Straight from the horse's mouth!
It offers some fabulously creative opportunities and can teach you a lot about light, composition and working with movement.
Plus it allows you to get to know your camera and all it’s fantastic functions really well.
If you want to get experimental, stretch those creative muscles and broaden your brilliant brain, give it a try!
In this blog I’ll share some useful information about long exposure photography, such as how you calculate exposure time. I’ll provide tips on how to capture a starry night scene, and cover the all-important kit you need for shooting long exposures at any time of day.
Lens filters are fabulous little gadgets to have in your photography toolkit.
By having a bunch of filters at your disposal, you can make beautifully creative and polished pictures without the need for an arsenal of expensive camera lenses.
The main job of a filter lens is to provide a variety of creative solutions. Plus there’s the added benefit of giving your lovely camera lens a level of protection.
In this blog we’re going to jump into how they work, what filters are available and what they each do, so you can work out when and where you might want to use them.
In the early days of my career I shot loads of black and white photography for businesses needing photos for ads and advertorials in newspapers and trade press.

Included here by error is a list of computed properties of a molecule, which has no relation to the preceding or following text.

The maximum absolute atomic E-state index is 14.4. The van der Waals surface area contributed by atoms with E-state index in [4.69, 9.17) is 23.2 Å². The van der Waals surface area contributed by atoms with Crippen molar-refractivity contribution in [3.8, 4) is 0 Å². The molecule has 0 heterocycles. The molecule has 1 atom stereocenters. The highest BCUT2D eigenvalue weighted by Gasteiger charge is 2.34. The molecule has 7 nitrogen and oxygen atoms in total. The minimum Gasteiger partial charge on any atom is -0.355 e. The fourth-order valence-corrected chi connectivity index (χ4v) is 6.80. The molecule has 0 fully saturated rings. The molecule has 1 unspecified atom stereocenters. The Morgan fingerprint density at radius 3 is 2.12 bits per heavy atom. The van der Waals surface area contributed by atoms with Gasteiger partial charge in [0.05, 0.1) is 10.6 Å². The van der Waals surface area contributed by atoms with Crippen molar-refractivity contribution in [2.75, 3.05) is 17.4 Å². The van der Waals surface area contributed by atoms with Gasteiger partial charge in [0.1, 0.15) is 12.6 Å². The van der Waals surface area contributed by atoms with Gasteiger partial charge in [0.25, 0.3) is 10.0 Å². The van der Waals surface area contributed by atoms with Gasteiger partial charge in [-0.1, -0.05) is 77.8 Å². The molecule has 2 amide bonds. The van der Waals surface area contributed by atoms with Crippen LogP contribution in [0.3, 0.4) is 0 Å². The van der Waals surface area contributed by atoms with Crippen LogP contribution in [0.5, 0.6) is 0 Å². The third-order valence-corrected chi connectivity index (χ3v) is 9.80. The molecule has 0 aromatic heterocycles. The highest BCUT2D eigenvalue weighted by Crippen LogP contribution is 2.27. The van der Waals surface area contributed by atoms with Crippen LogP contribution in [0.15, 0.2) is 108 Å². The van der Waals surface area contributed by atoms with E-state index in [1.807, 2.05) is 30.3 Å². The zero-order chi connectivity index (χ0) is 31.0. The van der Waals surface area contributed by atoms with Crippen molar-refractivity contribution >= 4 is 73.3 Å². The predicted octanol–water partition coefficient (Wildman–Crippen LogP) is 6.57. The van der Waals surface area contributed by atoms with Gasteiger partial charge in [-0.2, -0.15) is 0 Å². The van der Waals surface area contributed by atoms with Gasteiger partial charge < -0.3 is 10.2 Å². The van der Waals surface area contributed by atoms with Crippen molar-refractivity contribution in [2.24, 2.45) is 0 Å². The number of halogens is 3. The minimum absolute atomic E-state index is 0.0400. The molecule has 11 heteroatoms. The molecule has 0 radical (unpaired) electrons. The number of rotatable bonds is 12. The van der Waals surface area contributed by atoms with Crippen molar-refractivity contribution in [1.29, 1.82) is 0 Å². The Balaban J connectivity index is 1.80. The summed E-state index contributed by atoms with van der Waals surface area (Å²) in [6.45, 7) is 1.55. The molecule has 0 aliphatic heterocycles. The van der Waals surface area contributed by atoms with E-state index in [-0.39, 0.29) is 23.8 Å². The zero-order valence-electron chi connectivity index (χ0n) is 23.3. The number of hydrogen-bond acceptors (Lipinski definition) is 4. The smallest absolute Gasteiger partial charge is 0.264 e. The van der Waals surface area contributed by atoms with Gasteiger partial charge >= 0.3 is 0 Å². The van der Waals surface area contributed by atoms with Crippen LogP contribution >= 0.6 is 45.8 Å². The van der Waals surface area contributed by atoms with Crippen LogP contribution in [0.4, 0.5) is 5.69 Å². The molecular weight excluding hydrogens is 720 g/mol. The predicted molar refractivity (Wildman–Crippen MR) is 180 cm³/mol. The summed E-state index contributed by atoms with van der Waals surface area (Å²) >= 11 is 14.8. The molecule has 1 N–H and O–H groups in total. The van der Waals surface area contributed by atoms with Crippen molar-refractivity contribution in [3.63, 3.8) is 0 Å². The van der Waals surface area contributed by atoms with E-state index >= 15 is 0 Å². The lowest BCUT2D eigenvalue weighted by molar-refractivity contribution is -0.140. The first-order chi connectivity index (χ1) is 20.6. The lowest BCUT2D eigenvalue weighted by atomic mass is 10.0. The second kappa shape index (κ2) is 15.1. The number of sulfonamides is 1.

Back in those days few such publications were in colour and if they were colour adverts carried a hefty surcharge. So most customers wanted nice contrasty black and white prints which I loved making myself in the darkroom.
Sometimes I'd shoot on colour film so they had an option should they need it long term, but would print in black and white for the initial publication.
Colour negatives don’t have much contrast and it took a lot of experimentation before I mastered ‘publication quality’ black and white hand prints. I loved my darkroom and the excitement of seeing the image come alive in the development tray under that red light was wonderful.
The short answer here is no. You don’t need photography qualifications to be a photographer.
However, there is a lot to learn about photography, from creative to technical aspects and many people choose to study these things in a classroom - usually with a formal qualification at the end. That’s absolutely fine, and there are many colleges and universities that have fantastic courses to help you do this.